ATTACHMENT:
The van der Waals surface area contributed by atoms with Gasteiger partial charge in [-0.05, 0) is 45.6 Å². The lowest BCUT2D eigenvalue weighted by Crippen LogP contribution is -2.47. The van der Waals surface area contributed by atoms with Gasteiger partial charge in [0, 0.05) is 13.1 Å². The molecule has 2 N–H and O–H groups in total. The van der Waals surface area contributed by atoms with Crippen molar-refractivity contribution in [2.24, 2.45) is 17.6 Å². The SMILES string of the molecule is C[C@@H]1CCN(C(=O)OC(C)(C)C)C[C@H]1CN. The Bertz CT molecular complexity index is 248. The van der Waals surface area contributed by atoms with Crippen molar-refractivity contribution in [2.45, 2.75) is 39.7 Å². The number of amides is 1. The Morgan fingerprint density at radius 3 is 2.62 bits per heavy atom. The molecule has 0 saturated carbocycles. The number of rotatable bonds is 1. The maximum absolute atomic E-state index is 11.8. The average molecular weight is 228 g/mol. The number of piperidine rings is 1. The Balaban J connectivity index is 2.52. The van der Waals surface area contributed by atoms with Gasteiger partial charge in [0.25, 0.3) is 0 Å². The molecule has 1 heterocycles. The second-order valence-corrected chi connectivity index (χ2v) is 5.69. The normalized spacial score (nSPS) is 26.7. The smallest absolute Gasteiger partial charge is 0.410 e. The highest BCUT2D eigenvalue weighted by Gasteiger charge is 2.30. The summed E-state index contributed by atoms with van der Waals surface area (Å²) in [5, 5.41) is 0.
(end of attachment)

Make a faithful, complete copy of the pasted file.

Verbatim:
The van der Waals surface area contributed by atoms with Gasteiger partial charge in [-0.05, 0) is 45.6 Å². The lowest BCUT2D eigenvalue weighted by Crippen LogP contribution is -2.47. The van der Waals surface area contributed by atoms with Gasteiger partial charge in [0, 0.05) is 13.1 Å². The molecule has 2 N–H and O–H groups in total. The van der Waals surface area contributed by atoms with Crippen molar-refractivity contribution in [2.24, 2.45) is 17.6 Å². The SMILES string of the molecule is C[C@@H]1CCN(C(=O)OC(C)(C)C)C[C@H]1CN. The Bertz CT molecular complexity index is 248. The van der Waals surface area contributed by atoms with Crippen molar-refractivity contribution in [2.45, 2.75) is 39.7 Å². The number of amides is 1. The Morgan fingerprint density at radius 3 is 2.62 bits per heavy atom. The molecule has 0 saturated carbocycles. The number of rotatable bonds is 1. The maximum absolute atomic E-state index is 11.8. The average molecular weight is 228 g/mol. The number of piperidine rings is 1. The Balaban J connectivity index is 2.52. The van der Waals surface area contributed by atoms with Gasteiger partial charge in [0.25, 0.3) is 0 Å². The molecule has 1 heterocycles. The second-order valence-corrected chi connectivity index (χ2v) is 5.69. The normalized spacial score (nSPS) is 26.7. The smallest absolute Gasteiger partial charge is 0.410 e. The highest BCUT2D eigenvalue weighted by Gasteiger charge is 2.30. The summed E-state index contributed by atoms with van der Waals surface area (Å²) in [5, 5.41) is 0.